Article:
Knowing that women had limited rights in Ancient Rome, especially when it came to warfare and combat, it may surprise you that female gladiators truly existed. According to the ancient historians, gladiatrices (as we refer to them today) were a rare occurrence but there were those that actively participated in gladiator games.
Although most sources that describe female gladiators are uncertain, we do know a thing or two about these fierce women. Here are 10 things you should know about female gladiators.
1. Most female gladiators were free women that chose life in the arena
One of the most common misconceptions about gladiators in general is the one that most, if not all gladiators were slaves. This statement is incorrect for both male and female gladiators.
It is unconfirmed but judging by the historical accounts we have access to today, most gladiatrices were free women who chose this way of life.
2. Female participation in gladiator games was forbidden in 200 AD
Combining all historical accounts, it seems like female gladiators existed and took part in games for more than two centuries before they were banned by Emperor Septimus Severus in 200 AD. One of his alleged reasons was that female participation decreased the general respect for women in Rome.
3. Gladiatrices were considered rebels by the high society
Think about it – women had few rights and zero freedom in the Roman Empire. This is why it is believed that women embraced the gladiatrix path to gain independence and possibly – fame and wealth. This was a high risk in the eyes of the Roman nobles as a woman that is rich and famous would no longer be dependent on man.
4. Female gladiators fought topless
Gladiatrices were not allowed female costumes. They fought in the same way men did – shirtless. As you can guess, this was one of the reasons why the crowd loved female gladiator battles.
Some scholars suggest that the nudity was there merely because it was more convenient for women to fight this way while others believe that it was purposely done to add up an erotic sense to the otherwise bloody scenery.
5. Gladiatrices trained in private
Logically, women were not allowed in the male gladiator barracks and had to train in separate train camps. They also had individual trainers set to teach them how to fight like men.
6. Female gladiators weren’t allowed into real fights initially
Another uncertainty but it is widely believed that the first female gladiators were used as nothing more than entertainment and were not allowed in real fights. This was because men believed that the idea of female warriors was hilarious and absurd. Therefore, females were put up against animals and dwarves who were instructed to make the fight as hilarious as possible while escaping the gladiatrices.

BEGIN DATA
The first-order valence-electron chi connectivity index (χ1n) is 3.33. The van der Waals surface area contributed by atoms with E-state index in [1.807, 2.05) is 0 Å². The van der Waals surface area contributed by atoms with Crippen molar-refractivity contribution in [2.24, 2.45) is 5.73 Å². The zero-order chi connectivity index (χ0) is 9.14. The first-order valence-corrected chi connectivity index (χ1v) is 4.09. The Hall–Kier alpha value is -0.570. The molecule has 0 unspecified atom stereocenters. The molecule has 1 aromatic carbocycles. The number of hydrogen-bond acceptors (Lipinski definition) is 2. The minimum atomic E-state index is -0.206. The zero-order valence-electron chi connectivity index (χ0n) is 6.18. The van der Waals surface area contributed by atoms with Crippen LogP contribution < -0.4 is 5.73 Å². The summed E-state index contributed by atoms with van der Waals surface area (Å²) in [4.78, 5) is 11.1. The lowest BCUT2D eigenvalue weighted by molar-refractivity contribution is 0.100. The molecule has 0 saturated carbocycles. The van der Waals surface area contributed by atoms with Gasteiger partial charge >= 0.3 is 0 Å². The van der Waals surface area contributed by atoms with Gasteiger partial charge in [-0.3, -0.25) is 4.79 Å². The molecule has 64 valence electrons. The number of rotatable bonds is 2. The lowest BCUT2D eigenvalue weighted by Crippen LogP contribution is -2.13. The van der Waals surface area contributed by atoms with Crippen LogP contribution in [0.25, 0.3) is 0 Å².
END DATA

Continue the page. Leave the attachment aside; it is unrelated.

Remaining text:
7. Gladiatrices were considered equal to prostitutes in the Roman society
As you know, successful male gladiators who survived the arena were extremely respected to an extent that the crowd considered them heroes. Female gladiators, on the other hand, were considered equal to prostitutes even if they survived many battles. It is understandable to some extent having that their fighting costumes did not cover most of their bodies.
8. Mariage was forbidden to female gladiators
It seems like most we know about female gladiators is the way society reacted to their existence. Here is another disadvantage that they had to bear with – once they chose the life of a gladiatrix, they had to forget about marriages.
Once again, we come back to how disrespected gladiatrices were in ancient Rome. Yes, people enjoyed their performances and were awed by their power and athleticism, but still, they were considered “untouchable”.
9. An ancient plaque, discovered in Turkey, confirmed the existence of female gladiators
For many years, their existence was only mentioned in historical accounts with no real physical proof to back up the records. However, archaeologists discovered a curious Roman plaque in Turkey that depicted two warriors, believed to be female gladiators. The plaque also carried the names of the two figures – Amazon and Achillia.
Was it not for the inscriptions, scholars would have probably considered the figures to be male.
10. Archaeologist excavated a grave believed to be of a female gladiator
Archaeologists made a striking discovery around the end of the last century near the Roman Amphitheatre in London, England. To this day, scholars believe that the grave belonged to a woman in her mid-20s who was a well-respected gladiatrix.
Although only a small part of her body remained, the items laid in the grave were evident enough to suggest this storyline. Along with the expensive trinkets, there were signs of a funeral feast that would suggest the burial of a respected woman.
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